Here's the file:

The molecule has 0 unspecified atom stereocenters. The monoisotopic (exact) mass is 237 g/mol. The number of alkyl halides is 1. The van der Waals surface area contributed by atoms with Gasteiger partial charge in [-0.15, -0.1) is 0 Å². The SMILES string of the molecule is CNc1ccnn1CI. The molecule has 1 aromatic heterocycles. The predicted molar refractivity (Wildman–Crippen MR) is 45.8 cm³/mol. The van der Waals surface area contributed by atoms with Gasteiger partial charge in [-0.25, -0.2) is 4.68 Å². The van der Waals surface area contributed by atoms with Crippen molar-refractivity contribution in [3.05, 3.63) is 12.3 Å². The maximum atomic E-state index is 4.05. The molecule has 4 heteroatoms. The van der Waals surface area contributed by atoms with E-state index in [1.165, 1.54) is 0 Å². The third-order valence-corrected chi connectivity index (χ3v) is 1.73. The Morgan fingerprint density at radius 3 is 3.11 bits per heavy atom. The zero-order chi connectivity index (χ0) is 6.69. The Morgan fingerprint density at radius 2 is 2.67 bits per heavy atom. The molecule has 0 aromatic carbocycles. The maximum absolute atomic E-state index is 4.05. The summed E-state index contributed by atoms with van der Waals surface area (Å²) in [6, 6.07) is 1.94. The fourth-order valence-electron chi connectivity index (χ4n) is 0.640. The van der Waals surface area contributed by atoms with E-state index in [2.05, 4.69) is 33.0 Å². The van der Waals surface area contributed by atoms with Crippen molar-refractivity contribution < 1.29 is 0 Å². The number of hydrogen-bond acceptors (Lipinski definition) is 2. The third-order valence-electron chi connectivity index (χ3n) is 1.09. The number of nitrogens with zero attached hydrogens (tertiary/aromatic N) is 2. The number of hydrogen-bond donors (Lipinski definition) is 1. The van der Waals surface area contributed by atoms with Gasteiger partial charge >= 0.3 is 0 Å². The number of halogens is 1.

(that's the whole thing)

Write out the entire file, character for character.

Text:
The molecule has 0 unspecified atom stereocenters. The monoisotopic (exact) mass is 237 g/mol. The number of alkyl halides is 1. The van der Waals surface area contributed by atoms with Gasteiger partial charge in [-0.15, -0.1) is 0 Å². The SMILES string of the molecule is CNc1ccnn1CI. The molecule has 1 aromatic heterocycles. The predicted molar refractivity (Wildman–Crippen MR) is 45.8 cm³/mol. The van der Waals surface area contributed by atoms with Gasteiger partial charge in [-0.25, -0.2) is 4.68 Å². The van der Waals surface area contributed by atoms with Crippen molar-refractivity contribution in [3.05, 3.63) is 12.3 Å². The maximum atomic E-state index is 4.05. The molecule has 4 heteroatoms. The van der Waals surface area contributed by atoms with E-state index in [1.165, 1.54) is 0 Å². The third-order valence-corrected chi connectivity index (χ3v) is 1.73. The Morgan fingerprint density at radius 3 is 3.11 bits per heavy atom. The zero-order chi connectivity index (χ0) is 6.69. The Morgan fingerprint density at radius 2 is 2.67 bits per heavy atom. The molecule has 0 aromatic carbocycles. The maximum absolute atomic E-state index is 4.05. The summed E-state index contributed by atoms with van der Waals surface area (Å²) in [6, 6.07) is 1.94. The fourth-order valence-electron chi connectivity index (χ4n) is 0.640. The van der Waals surface area contributed by atoms with E-state index in [2.05, 4.69) is 33.0 Å². The van der Waals surface area contributed by atoms with Crippen molar-refractivity contribution < 1.29 is 0 Å². The number of hydrogen-bond acceptors (Lipinski definition) is 2. The third-order valence-electron chi connectivity index (χ3n) is 1.09. The number of nitrogens with zero attached hydrogens (tertiary/aromatic N) is 2. The number of hydrogen-bond donors (Lipinski definition) is 1. The van der Waals surface area contributed by atoms with Gasteiger partial charge >= 0.3 is 0 Å². The number of halogens is 1.